BBC NEWS
BBCi CATEGORIES   TV   RADIO   COMMUNICATE   WHERE I LIVE   INDEX    SEARCH 

BBC News UK Edition
 You are in: Special Report: ISS  
News Front Page
World
UK
England
N Ireland
Scotland
Wales
UK Politics
Business
Entertainment
Science/Nature
Technology
Health
Education
-------------
Talking Point
-------------
Country Profiles
In Depth
-------------
Programmes
-------------
BBC Sport
BBC Weather
CBBC News
SERVICES
-------------
EDITIONS
ISS Wednesday, 2 June, 1999, 03:45 GMT 04:45 UK
Space station astronauts unpack bags
Over 1.5 tonnes of equipment will be transferred
Over 1.5 tonnes of equipment will be transferred
The highly-trained crew of the Space Shuttle Discovery worked as baggage handlers on Tuesday, as they unpacked supplies into the International Space Station.

The astronauts have until Thursday to transfer over 1,600 kilograms (3,600 pounds) of equipment from Discovery into the fledgling ISS.

Included in the supplies are tools, spare parts, computers, water, clothes and even exit signs ready to be fitted. The will make the ISS habitable for its first residents who arrive next March.

However, flight director Wayne Hale said: "It's not real easy. Every single bag, every single item has got an exact place it's supposed to go. It reminds me a lot of packing for going on a long camping trip."

Astronaut Tokarev mends Zarya's batteries
Astronaut Tokarev mends Zarya's batteries
The astronauts form a line with Ellen Ochoa, the "loadmaster", at the start. She stays inside Discovery, handing the bulky, soft-sided suitcases to her crewmates, who do the carrying. At the other end Julie Payette checks off each bag as it arrives.

The astronauts went to bed on Tuesday with over half the material transferred and stowed.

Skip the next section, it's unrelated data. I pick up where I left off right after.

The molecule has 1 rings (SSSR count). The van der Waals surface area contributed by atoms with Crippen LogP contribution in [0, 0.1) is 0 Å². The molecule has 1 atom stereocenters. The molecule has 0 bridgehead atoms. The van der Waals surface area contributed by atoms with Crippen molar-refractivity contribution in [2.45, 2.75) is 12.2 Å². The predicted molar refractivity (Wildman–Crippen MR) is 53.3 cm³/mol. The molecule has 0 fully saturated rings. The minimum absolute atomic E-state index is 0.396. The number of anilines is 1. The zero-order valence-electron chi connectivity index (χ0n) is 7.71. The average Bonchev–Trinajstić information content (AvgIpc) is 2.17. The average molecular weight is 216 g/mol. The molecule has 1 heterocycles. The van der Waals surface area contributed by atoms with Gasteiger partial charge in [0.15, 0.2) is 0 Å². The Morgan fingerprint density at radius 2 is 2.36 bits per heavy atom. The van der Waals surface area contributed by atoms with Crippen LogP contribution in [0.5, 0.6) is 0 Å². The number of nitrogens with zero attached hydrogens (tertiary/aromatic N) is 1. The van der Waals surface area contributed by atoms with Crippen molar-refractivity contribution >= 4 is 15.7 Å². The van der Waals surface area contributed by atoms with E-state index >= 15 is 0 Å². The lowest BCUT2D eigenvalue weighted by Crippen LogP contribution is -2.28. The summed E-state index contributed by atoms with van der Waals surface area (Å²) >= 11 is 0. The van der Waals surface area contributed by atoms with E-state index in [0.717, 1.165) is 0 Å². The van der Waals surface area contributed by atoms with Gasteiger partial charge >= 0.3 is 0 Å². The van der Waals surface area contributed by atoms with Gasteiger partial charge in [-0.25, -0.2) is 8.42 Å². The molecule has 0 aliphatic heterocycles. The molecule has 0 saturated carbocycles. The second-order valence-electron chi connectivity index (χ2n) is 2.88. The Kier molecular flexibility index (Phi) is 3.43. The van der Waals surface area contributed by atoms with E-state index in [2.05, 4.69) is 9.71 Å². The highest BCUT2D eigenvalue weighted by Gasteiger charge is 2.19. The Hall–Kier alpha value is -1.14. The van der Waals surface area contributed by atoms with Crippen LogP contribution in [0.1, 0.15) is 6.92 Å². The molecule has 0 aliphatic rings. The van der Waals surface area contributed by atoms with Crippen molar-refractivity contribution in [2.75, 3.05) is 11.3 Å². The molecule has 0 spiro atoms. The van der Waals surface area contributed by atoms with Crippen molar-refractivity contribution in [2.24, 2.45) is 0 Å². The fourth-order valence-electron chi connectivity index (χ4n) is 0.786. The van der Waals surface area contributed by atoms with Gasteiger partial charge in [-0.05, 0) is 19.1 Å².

Repair job

Monday's work had involved repairs and these have mostly gone well. A broken Earth-ISS communication system on the US-built Unity module was fixed by replacing two electronics boxes.

On the Russian-built Zarya module, 18 faulty meters were successfully replaced on six batteries which store solar power.

But the foam sound mufflers fitted over noisy fans and ducts inside Zarya had an unexpected effect - the relative humidity rose to 60%. This occurred because a kink in one of the mufflers hampered the air flow in one spot.

Astronaut Rominger attaches a noise muffler
Astronaut Rominger attaches a noise muffler
The problem appears to have been solved after the kink was straightened out. Flight director Mark Ferring said the humidity always remained within acceptable limits.

The temperature in the space station was also up this morning, to a warm 25 Celsius (78 Fahrenheit). When the astronauts entered the ISS, the temperature was only 13 Celsius (55 F).

Home on Sunday

The hatches to the ISS will be sealed early on Thursday and Discovery will then pull away. The shuttle is due back on Earth on Sunday.

The $60bn ISS construction programme is the first truly international space mission. It brings the US, Russia, Japan, Canada and Brazil together with the 11 members of the European Space Agency.

The current mission, STS-96, is the first construction activity on the ISS since the first two pieces - Zarya and Unity - were launched late last year. It is due to be completed by 2005 after an estimated 158 more spacewalks.

 WATCH/LISTEN
 ON THIS STORY
Audio
Nasa spokesman, Rob Navias: "There was no margin for error"
Video
Gil Moore explains how Starshine works
Audio
Nasa Flight Director Paul Hill: "Still plenty of work"
Video
Astronauts enter the ISS
Internet links:


The BBC is not responsible for the content of external internet sites

Links to more ISS stories are at the foot of the page.


E-mail this story to a friend

Links to more ISS stories

© BBC ^^ Back to top

News Front Page | World | UK | England | N Ireland | Scotland | Wales |
UK Politics | Business | Entertainment | Science/Nature | Technology |
Health | Education | Talking Point | Country Profiles | In Depth |
Programmes